November 01, 1997

Shopping in Stalin's Paradise

The All-Russian Exhibition Center (VVTs – formerly VDNKh, the Exhibition of Economic Achievement) is Russia’s answer to Mall America. This huge complex was built in the 1930s, on Stalin’s orders, to show off the Soviet Union’s progress in science and technology, with pavilions reflecting the architecture of the various Soviet republics. These days, however, it is become a monument to post-Soviet consumerism. In the various pavilions, you can buy appliances, wholesale food and drinks, clothing, souvenirs, toys, furniture or just about anything imaginable. We asked some of the Center’s shoppers and vendors about what today’s middle-class Russians are spending their money on at VVTs.

Alexei, an appliance vendor in his mid-40s, said that Russians today prefer brands like Sony, Panasonic and Samsung. His prices are somewhat lower than in Moscow shops, attracting die-hard bargain hunters. “Even just in the course of the last year,” he said, “there have been changes. More people have started buying large televisions.” When asked who the bulk of his customers are – New Russians, middle class, etc. – Alexei laughs. “New Russians don’t buy at exhibition halls! For the most part, we get the so-called middle class, those who want to save a little on their purchases.”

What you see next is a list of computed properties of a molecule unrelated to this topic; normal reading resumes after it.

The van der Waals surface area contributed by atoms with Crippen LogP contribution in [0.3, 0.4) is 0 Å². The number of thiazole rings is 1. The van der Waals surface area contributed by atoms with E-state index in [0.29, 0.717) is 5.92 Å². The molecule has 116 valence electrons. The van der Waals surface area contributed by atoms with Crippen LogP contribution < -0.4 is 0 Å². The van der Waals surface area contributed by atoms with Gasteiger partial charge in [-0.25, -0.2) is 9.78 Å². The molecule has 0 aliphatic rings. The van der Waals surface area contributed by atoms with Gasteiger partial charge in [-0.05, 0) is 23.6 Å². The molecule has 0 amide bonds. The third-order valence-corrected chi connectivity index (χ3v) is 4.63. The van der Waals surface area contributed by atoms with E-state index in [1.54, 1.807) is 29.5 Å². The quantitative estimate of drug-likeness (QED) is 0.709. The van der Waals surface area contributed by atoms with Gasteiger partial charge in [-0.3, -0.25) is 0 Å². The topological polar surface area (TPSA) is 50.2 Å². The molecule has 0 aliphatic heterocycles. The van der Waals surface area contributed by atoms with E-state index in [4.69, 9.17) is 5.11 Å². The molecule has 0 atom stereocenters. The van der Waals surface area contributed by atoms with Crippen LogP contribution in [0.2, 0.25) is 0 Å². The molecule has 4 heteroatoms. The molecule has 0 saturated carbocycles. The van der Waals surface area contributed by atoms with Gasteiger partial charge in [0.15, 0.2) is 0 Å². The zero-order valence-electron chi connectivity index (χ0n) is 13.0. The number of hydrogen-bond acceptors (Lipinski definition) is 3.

Lena, a 30-ish electronics vendor, said she considers herself middle-class, “if not lower.” She said that today’s Russians buy “whatever is advertised,” preferring mid-range televisions and kitchen appliances. She explained that most of her customers cannot afford the most expensive items, but that, as their material situation improves, Russians are also no longer interested in cheap, low-quality goods. “Middle-income families bought appliances in large quantities around two-and-a-half, three years ago,” she says. “Now they are already buying less.” She said that, although her salary allows her to take a trip abroad, she has no time for vacations. So, she spends most of her money on other things, like food and clothes.

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